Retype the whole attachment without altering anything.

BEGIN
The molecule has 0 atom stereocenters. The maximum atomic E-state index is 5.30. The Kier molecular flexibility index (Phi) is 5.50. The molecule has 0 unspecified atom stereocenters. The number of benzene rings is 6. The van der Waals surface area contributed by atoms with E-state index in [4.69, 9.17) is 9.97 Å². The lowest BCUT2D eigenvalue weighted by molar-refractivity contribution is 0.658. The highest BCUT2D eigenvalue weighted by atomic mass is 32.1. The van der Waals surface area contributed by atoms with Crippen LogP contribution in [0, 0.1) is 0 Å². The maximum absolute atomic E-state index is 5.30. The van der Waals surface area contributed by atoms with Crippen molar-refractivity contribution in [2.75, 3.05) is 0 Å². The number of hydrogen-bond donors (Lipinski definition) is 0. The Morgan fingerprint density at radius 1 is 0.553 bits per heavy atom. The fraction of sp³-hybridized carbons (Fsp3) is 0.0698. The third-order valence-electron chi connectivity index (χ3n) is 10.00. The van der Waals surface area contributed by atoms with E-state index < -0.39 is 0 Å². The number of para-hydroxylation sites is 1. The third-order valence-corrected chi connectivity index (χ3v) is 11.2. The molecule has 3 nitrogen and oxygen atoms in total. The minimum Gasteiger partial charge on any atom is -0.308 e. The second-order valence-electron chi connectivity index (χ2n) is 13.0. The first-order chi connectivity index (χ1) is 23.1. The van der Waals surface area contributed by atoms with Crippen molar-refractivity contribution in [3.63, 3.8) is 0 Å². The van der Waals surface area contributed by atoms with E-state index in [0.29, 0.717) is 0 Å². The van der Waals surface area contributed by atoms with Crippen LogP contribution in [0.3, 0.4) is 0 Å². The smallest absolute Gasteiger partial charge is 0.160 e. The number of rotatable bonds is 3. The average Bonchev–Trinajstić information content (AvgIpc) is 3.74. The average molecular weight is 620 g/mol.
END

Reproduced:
The molecule has 0 atom stereocenters. The maximum atomic E-state index is 5.30. The Kier molecular flexibility index (Phi) is 5.50. The molecule has 0 unspecified atom stereocenters. The number of benzene rings is 6. The van der Waals surface area contributed by atoms with E-state index in [4.69, 9.17) is 9.97 Å². The lowest BCUT2D eigenvalue weighted by molar-refractivity contribution is 0.658. The highest BCUT2D eigenvalue weighted by atomic mass is 32.1. The van der Waals surface area contributed by atoms with Crippen LogP contribution in [0, 0.1) is 0 Å². The maximum absolute atomic E-state index is 5.30. The van der Waals surface area contributed by atoms with Crippen molar-refractivity contribution in [2.75, 3.05) is 0 Å². The number of hydrogen-bond donors (Lipinski definition) is 0. The Morgan fingerprint density at radius 1 is 0.553 bits per heavy atom. The fraction of sp³-hybridized carbons (Fsp3) is 0.0698. The third-order valence-electron chi connectivity index (χ3n) is 10.00. The van der Waals surface area contributed by atoms with E-state index < -0.39 is 0 Å². The number of para-hydroxylation sites is 1. The third-order valence-corrected chi connectivity index (χ3v) is 11.2. The molecule has 3 nitrogen and oxygen atoms in total. The minimum Gasteiger partial charge on any atom is -0.308 e. The second-order valence-electron chi connectivity index (χ2n) is 13.0. The first-order chi connectivity index (χ1) is 23.1. The van der Waals surface area contributed by atoms with Crippen molar-refractivity contribution in [3.63, 3.8) is 0 Å². The van der Waals surface area contributed by atoms with E-state index in [0.29, 0.717) is 0 Å². The van der Waals surface area contributed by atoms with Crippen LogP contribution in [0.3, 0.4) is 0 Å². The smallest absolute Gasteiger partial charge is 0.160 e. The number of rotatable bonds is 3. The average Bonchev–Trinajstić information content (AvgIpc) is 3.74. The average molecular weight is 620 g/mol.